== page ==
Category Archives: Adventure

Glenn Charles

Glenn Charles

Glenn is an adventure photographer who tells stories with pictures. He’s both an excellent photographer and a an excellent story teller, a great combination of skills to have along with curiosity to throw himself out into the world to experience it.

Check out Glenn’s three photo essays on his Exposure site: A Year in Monochrome, Winter Bikepacking, and The Lost Coast.

Here’s where Glenn talks about the gear he used on one of the trips: Camera Nerds – The Lost Coast.

More on the Exposure photography platform here: Exposure turns your photo sets into stunning graphic stories.

[via Gary Sharp]

Snowshoeing up Mt. Everett

Mt. Everett across Guilder Pond

Mt. Everett across Guilder Pond

Mt. Everett Reservation, Southwest Massachusetts. We had one good day of snow and snowshoeing before the current thaw hit and Dave and I snowshoed up Mt. Everett as our first snowshoe of the year. It was an incredible day: perfect snow, not too deep for unbroken snowshoeing (we broke the trail) and the light was amazing.

Mt. Everett used to have a fire tower on top and so, has an access road much of the way up which runs parallel to the Appalachian Trail. We snowshoed up the road as far as we could, then took the AT to the top.

This is a very nice hike to do any time of year (mountain laurel in July are killer good here), not very difficult but great landscape to photograph and enough of a hike to get one’s heart beating. The view on top is unremarkable and the last shot in this series is looking east through frozen trees to Twin Lakes near Salisbury, Connecticut.

As I post this it’s raining, warm, and almost all the snow is melted. While snow can be a pain at times (driving home from JFK the other day was a horror), a day of snowshoeing like this is one of the greatest forms of hiking there is.

My wish for the new year is many more days like this and wherever you are, I hope you have them too.

Guilder Pond

Guilder Pond

Guilder Pond

Guilder Pond

Frozen hemlock

Frozen hemlock

Going up Mt. Everett

Going up Mt. Everett

Frozen trees on Mt. Everett

Frozen trees on Mt. Everett

Frozen grass

Frozen grass

Frozen trees on Mt. Everett

Frozen trees on Mt. Everett

Dave breaking the path up Mt. Everett

Dave breaking the path up Mt. Everett

Dave near the top of Mt. Everett

Dave near the top of Mt. Everett

Frozen trees on Mt. Everett

Frozen trees on Mt. Everett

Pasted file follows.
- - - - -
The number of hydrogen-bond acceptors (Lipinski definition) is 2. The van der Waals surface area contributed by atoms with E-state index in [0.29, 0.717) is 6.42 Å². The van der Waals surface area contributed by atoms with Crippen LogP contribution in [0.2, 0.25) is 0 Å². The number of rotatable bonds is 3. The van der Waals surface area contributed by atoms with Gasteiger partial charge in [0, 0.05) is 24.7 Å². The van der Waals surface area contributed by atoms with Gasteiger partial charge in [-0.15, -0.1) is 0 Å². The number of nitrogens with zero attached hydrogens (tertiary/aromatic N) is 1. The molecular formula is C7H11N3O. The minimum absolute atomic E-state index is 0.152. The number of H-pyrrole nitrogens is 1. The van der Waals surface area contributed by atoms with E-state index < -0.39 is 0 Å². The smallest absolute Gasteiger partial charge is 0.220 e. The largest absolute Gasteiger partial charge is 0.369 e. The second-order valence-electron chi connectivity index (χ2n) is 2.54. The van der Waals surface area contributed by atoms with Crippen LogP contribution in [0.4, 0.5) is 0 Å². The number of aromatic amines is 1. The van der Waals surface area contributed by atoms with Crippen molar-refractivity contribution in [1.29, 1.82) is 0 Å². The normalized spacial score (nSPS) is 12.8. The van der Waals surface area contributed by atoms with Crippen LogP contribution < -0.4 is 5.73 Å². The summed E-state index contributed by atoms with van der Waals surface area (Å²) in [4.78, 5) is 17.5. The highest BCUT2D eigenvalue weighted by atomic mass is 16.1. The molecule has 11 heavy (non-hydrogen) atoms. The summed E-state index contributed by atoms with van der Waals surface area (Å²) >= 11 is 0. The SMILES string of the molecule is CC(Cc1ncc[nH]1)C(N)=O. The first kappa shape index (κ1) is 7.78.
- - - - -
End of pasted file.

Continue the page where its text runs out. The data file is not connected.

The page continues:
View from top of Mt. Everett

View from the top of Mt. Everett

Pine Swamp, early winter

Dave crossing an upstream beaver dam

Dave crossing an upstream beaver dam

West Cornwall, Connecticut. A hike up the Appalachian Trail to Pine Swamp is good any time of year but winter is the best. Yesterday was extremely cold but there wasn’t much wind so we were fine as long as we kept moving.

Another aspect of the Ricoh GR that I like is that its controls can be used with thin glover liners on. I suffer from Raynaud syndrome (cold hands) and so taking mittens or gloves off to use a camera in extreme cold can be a serious problem for me. Being able to use a camera’s controls with thin, neoprene glove liners keeps my hands covered all the time. I keep opened and hot chemical hand warmers in a pocket in case I need them but yesterday with the glove liners on I had no need and was able to pull my mittens off and take pictures at will.

I had a very tough time doing this with the Sony RX100 with its flush mounted controls and this is one of the reasons I don’t own that camera anymore.

It was a great day to be out hiking, the snow wasn’t so deep we needed snow shoes and there wasn’t enough ice to require micro-spikes. I only fell once on snow covered oak leaves. The ice on the pond wasn’t thick enough to walk on yet but if it was and we walked out to the beaver lodge my guess is we’d have heard the beaver family yacking it up inside.

Beaver dam downstream of main pond

Beaver dam downstream of main pond

Oak and clouds

Oak and clouds

Icicle and lichen (RAW)

Icicle and lichen (RAW)

Icicle and lichen (high contrast jpeg)

Icicle and lichen (high contrast jpeg)

Worn Wear

This is a very nice “advertorial” produced by Patagonia. A nice collection of stories and cinematography documenting old clothing and the stories each piece has to tell.

I must say, I have a number of very old Patagonia pieces and they’re still going strong.

[via Gary Sharp]

Fred Beckey in the Dolomites

A short piece on the climber Fred Beckey who, at 89, is the grand old man of North American mountaineering having made more first ascents than anyone living or dead.

And, the Dolomites (Italian Alps) offer spectacular scenery as a backdrop to this great little piece.

Here’s a nice little piece on Beckey in the Wall Street Journal: The Old Man, His Mountains

[via Gary Sharp]

Sage’s Ravine

HipstaPrint

My friend Gary Sharp took this picture of me on our epic hike from undermountain trail, over Bear Mountain, down into Sage’s Ravine, then up the Appalachian Trail to Mt. Race, over Race and down the Race Brook Falls trail. It was epic because it was long (12 miles) and we ran into a fierce storm cell just after going over Mt. Race. We got hailed on and completely soaked going down the Race Brook Falls trail. We still had a great time.

iPhone 5 and Hipstamatic.

Race Brook Falls

Race Brook Falls

Race Brook Falls Trail, Southwest Massachusetts. I’m a “maintainer” of this blue trail connecting Rt. 41 to the Appalachian Trail and I have to hike it regularly to make sure it’s clear. We had and are having some severe weather in New England at the moment and I needed to get up on this trail to see if trees had come down.